Smart solutions to save lives in developing countries often lack media attention and viral imagery. But they can deliver incredible benefits


Bjorn Lomborg

Biden can lead on climate, but Paris isn't the answer

Hours after being inaugurated as President, Joe Biden recommitted the United States to the Paris climate agreement, arguing that climate change was an "existential threat".

This climate alarmism is poorly founded. Take hurricanes. Carefully curated stories tell you that last year's Atlantic hurricane season was "record-setting". But globally, 2020 ranked as one of the weakest hurricanes years in the 40-year satellite record.

The Paris Agreement is a very expensive way of achieving very little for the climate, costing $1-2 trillion per year to deliver 1% of the cuts needed to limit warming to 2°C. Many of Biden's policies are simply very expensive ways to deliver almost nothing.

Fortunately, Biden is also suggesting another, much more effective solution, namely investment in green energy R&D. More than 20 other countries made a promise to increase research funding at the sidelines of the Paris Summit, but they largely failed to deliver. This part of Biden's climate policy could help refocus the world on smarter climate spending.

Lomborg's new column was published in newspapers around the world, including New York Post (USA), The Australian, Jyllands-Posten (Denmark), Die Presse (Austria), Milenio (Mexico), Perfil (Argentina), El Universo (Ecuador), La Tercera (Chile), Los Tiempos (Bolivia), Estrategia & Negocios (Central America), Jakarta Post (Indonesia) and Business Day (South Africa).

Lomborg also discussed Biden's decision on US television and radio, including Fox and Friends, Varney & Co and The Ben Shapiro Show.

How to prevent hundreds of thousands of childbirth deaths at a tenth of the cost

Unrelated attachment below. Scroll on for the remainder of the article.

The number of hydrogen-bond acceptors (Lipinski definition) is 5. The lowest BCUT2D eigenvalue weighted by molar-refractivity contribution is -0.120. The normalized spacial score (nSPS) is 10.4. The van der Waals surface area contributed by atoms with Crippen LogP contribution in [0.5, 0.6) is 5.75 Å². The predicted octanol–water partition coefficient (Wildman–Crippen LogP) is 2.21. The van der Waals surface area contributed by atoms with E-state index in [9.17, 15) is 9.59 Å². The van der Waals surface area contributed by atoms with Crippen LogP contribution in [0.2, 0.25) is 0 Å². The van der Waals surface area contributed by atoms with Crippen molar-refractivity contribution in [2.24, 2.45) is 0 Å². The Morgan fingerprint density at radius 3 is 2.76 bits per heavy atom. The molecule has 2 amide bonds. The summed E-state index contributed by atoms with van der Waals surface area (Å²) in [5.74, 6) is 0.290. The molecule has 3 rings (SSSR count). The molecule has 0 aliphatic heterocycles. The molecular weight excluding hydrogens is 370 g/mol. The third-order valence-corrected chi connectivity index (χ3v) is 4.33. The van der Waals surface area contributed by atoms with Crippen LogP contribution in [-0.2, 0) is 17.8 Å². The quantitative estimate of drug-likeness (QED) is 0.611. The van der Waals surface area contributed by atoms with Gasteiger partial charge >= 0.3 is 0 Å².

The tragedy of pregnant women and their children dying has been on the global health community’s radar for a long time. Development professionals have put forward many proposals on how to address this global crisis, but trying to fix everything everywhere comes at a cost of over $30 billion per year — an amount that is hard to mobilize.

A new study for Copenhagen Consensus now shows the most cost-effective way to save the lives of mothers and their children. Targeted spending of less than a tenth of the amount typically asked for on family planning and Basic Emergency Obstetric and Newborn Care in the 59 hardest hit countries could save 162,000 mothers every year along with 1.2 million newborns. Every dollar spent will yield benefits worth $71.

Newspapers across the world continued to publish articles on this research in January, including China Daily, The Australian, National Post (Canada), Business Day (South Africa), Listin Diario (Dominican Republic), La Prensa Grafica (El Salvador), Los Tiempos (Bolivia), Svenska Dagbladet (Sweden) and Addis Fortune (Ethiopia).

In December, the Los Angeles Times (USA) ran this story,

along with Jyllands-Posten (Denmark), Milenio (Mexico), Jakarta Post (Indonesia), Punch (Nigeria), The Nation (Kenya), La Tercera (Chile), Perfil (Argentina), La Prensa (Nicaragua), El Periodico (Guatemala), El Heraldo (Honduras), El Universo (Ecuador) and Phnom Penh Post (Cambodia).

Is climate change the biggest health issue of our time?